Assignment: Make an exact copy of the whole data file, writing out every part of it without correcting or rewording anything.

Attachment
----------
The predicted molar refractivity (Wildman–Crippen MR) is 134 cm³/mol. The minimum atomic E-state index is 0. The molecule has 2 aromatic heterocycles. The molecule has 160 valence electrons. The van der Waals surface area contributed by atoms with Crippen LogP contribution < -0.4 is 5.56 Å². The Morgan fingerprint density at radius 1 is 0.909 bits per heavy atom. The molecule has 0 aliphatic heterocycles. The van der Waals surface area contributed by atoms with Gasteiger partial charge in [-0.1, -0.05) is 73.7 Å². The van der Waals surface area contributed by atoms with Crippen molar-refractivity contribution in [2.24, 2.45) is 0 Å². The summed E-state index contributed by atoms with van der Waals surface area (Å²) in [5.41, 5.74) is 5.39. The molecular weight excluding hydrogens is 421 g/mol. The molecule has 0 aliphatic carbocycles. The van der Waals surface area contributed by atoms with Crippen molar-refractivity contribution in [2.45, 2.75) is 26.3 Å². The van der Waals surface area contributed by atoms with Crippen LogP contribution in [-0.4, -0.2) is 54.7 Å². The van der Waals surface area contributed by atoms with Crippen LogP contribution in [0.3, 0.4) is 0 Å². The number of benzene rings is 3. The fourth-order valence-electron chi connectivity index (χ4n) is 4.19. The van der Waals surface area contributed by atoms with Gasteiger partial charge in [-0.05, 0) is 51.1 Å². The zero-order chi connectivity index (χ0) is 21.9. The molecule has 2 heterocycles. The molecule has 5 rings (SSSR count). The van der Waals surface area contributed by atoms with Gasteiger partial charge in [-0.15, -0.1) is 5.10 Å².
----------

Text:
The predicted molar refractivity (Wildman–Crippen MR) is 134 cm³/mol. The minimum atomic E-state index is 0. The molecule has 2 aromatic heterocycles. The molecule has 160 valence electrons. The van der Waals surface area contributed by atoms with Crippen LogP contribution < -0.4 is 5.56 Å². The Morgan fingerprint density at radius 1 is 0.909 bits per heavy atom. The molecule has 0 aliphatic heterocycles. The van der Waals surface area contributed by atoms with Gasteiger partial charge in [-0.1, -0.05) is 73.7 Å². The van der Waals surface area contributed by atoms with Crippen molar-refractivity contribution in [2.24, 2.45) is 0 Å². The summed E-state index contributed by atoms with van der Waals surface area (Å²) in [5.41, 5.74) is 5.39. The molecular weight excluding hydrogens is 421 g/mol. The molecule has 0 aliphatic carbocycles. The van der Waals surface area contributed by atoms with Crippen molar-refractivity contribution in [2.45, 2.75) is 26.3 Å². The van der Waals surface area contributed by atoms with Crippen LogP contribution in [-0.4, -0.2) is 54.7 Å². The van der Waals surface area contributed by atoms with Crippen LogP contribution in [0.3, 0.4) is 0 Å². The number of benzene rings is 3. The fourth-order valence-electron chi connectivity index (χ4n) is 4.19. The van der Waals surface area contributed by atoms with Gasteiger partial charge in [-0.05, 0) is 51.1 Å². The zero-order chi connectivity index (χ0) is 21.9. The molecule has 2 heterocycles. The molecule has 5 rings (SSSR count). The van der Waals surface area contributed by atoms with Gasteiger partial charge in [-0.15, -0.1) is 5.10 Å².